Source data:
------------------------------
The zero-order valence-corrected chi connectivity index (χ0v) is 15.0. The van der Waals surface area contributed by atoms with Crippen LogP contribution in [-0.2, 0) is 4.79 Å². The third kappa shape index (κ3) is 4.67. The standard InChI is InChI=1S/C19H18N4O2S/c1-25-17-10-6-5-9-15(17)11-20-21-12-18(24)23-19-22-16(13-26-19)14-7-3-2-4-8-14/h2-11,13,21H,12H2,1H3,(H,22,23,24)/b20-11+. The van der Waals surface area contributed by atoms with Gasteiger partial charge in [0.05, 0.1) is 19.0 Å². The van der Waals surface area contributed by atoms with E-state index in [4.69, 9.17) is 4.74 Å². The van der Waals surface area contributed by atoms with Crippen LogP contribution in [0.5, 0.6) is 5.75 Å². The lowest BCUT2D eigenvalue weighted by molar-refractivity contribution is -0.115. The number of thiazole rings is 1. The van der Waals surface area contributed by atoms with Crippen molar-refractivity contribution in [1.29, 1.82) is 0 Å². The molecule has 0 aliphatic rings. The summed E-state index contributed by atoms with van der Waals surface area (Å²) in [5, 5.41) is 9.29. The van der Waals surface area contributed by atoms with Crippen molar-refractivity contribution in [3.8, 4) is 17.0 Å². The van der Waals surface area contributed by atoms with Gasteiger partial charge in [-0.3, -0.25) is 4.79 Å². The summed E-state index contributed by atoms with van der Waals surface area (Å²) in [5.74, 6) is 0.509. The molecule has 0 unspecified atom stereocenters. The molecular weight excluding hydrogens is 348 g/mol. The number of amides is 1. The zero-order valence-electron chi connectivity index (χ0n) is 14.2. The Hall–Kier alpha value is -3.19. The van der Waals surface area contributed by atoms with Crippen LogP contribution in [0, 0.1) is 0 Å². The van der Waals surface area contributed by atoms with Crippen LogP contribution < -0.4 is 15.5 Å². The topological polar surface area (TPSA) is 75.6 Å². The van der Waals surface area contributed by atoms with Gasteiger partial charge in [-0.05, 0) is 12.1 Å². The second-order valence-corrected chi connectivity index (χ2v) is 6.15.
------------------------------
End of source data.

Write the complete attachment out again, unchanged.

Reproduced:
The zero-order valence-corrected chi connectivity index (χ0v) is 15.0. The van der Waals surface area contributed by atoms with Crippen LogP contribution in [-0.2, 0) is 4.79 Å². The third kappa shape index (κ3) is 4.67. The standard InChI is InChI=1S/C19H18N4O2S/c1-25-17-10-6-5-9-15(17)11-20-21-12-18(24)23-19-22-16(13-26-19)14-7-3-2-4-8-14/h2-11,13,21H,12H2,1H3,(H,22,23,24)/b20-11+. The van der Waals surface area contributed by atoms with Gasteiger partial charge in [0.05, 0.1) is 19.0 Å². The van der Waals surface area contributed by atoms with E-state index in [4.69, 9.17) is 4.74 Å². The van der Waals surface area contributed by atoms with Crippen LogP contribution in [0.5, 0.6) is 5.75 Å². The lowest BCUT2D eigenvalue weighted by molar-refractivity contribution is -0.115. The number of thiazole rings is 1. The van der Waals surface area contributed by atoms with Crippen molar-refractivity contribution in [1.29, 1.82) is 0 Å². The molecule has 0 aliphatic rings. The summed E-state index contributed by atoms with van der Waals surface area (Å²) in [5, 5.41) is 9.29. The van der Waals surface area contributed by atoms with Crippen molar-refractivity contribution in [3.8, 4) is 17.0 Å². The van der Waals surface area contributed by atoms with Gasteiger partial charge in [-0.3, -0.25) is 4.79 Å². The summed E-state index contributed by atoms with van der Waals surface area (Å²) in [5.74, 6) is 0.509. The molecule has 0 unspecified atom stereocenters. The molecular weight excluding hydrogens is 348 g/mol. The number of amides is 1. The zero-order valence-electron chi connectivity index (χ0n) is 14.2. The Hall–Kier alpha value is -3.19. The van der Waals surface area contributed by atoms with Crippen LogP contribution in [0, 0.1) is 0 Å². The van der Waals surface area contributed by atoms with Crippen LogP contribution < -0.4 is 15.5 Å². The topological polar surface area (TPSA) is 75.6 Å². The van der Waals surface area contributed by atoms with Gasteiger partial charge in [-0.05, 0) is 12.1 Å². The second-order valence-corrected chi connectivity index (χ2v) is 6.15.